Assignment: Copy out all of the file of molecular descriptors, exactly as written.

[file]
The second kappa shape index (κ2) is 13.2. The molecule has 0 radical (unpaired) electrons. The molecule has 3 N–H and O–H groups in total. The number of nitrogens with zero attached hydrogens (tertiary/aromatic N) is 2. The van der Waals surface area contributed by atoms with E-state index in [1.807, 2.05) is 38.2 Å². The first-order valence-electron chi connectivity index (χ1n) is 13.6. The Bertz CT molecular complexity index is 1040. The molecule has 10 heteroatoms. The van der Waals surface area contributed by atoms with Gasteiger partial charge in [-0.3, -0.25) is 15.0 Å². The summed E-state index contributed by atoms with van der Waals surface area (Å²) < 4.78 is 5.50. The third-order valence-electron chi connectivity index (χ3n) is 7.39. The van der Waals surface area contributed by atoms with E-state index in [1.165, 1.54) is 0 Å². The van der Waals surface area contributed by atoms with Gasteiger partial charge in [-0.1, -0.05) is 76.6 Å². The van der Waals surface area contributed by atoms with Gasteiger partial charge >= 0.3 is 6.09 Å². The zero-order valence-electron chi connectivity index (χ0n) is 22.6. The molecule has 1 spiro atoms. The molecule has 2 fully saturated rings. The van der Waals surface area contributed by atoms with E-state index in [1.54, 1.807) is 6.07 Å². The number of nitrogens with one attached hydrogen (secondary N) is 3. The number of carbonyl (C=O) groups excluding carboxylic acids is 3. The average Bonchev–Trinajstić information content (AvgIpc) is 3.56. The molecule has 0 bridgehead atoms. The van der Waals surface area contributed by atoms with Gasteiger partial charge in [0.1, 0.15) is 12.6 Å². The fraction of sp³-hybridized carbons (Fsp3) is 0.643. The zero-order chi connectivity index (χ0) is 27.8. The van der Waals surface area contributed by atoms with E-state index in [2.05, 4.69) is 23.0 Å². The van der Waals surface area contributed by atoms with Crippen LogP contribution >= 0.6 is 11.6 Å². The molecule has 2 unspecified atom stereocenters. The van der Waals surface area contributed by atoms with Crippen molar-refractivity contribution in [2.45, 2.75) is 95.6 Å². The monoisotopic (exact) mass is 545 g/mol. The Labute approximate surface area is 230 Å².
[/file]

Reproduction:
The second kappa shape index (κ2) is 13.2. The molecule has 0 radical (unpaired) electrons. The molecule has 3 N–H and O–H groups in total. The number of nitrogens with zero attached hydrogens (tertiary/aromatic N) is 2. The van der Waals surface area contributed by atoms with E-state index in [1.807, 2.05) is 38.2 Å². The first-order valence-electron chi connectivity index (χ1n) is 13.6. The Bertz CT molecular complexity index is 1040. The molecule has 10 heteroatoms. The van der Waals surface area contributed by atoms with Gasteiger partial charge in [-0.3, -0.25) is 15.0 Å². The summed E-state index contributed by atoms with van der Waals surface area (Å²) < 4.78 is 5.50. The third-order valence-electron chi connectivity index (χ3n) is 7.39. The van der Waals surface area contributed by atoms with E-state index in [1.165, 1.54) is 0 Å². The van der Waals surface area contributed by atoms with Gasteiger partial charge in [-0.1, -0.05) is 76.6 Å². The van der Waals surface area contributed by atoms with Gasteiger partial charge >= 0.3 is 6.09 Å². The zero-order valence-electron chi connectivity index (χ0n) is 22.6. The molecule has 1 spiro atoms. The molecule has 2 fully saturated rings. The van der Waals surface area contributed by atoms with E-state index in [1.54, 1.807) is 6.07 Å². The number of nitrogens with one attached hydrogen (secondary N) is 3. The number of carbonyl (C=O) groups excluding carboxylic acids is 3. The average Bonchev–Trinajstić information content (AvgIpc) is 3.56. The molecule has 0 bridgehead atoms. The van der Waals surface area contributed by atoms with Gasteiger partial charge in [0.1, 0.15) is 12.6 Å². The fraction of sp³-hybridized carbons (Fsp3) is 0.643. The zero-order chi connectivity index (χ0) is 27.8. The van der Waals surface area contributed by atoms with E-state index in [2.05, 4.69) is 23.0 Å². The van der Waals surface area contributed by atoms with Crippen LogP contribution >= 0.6 is 11.6 Å². The molecule has 2 unspecified atom stereocenters. The van der Waals surface area contributed by atoms with Crippen molar-refractivity contribution in [2.45, 2.75) is 95.6 Å². The monoisotopic (exact) mass is 545 g/mol. The Labute approximate surface area is 230 Å².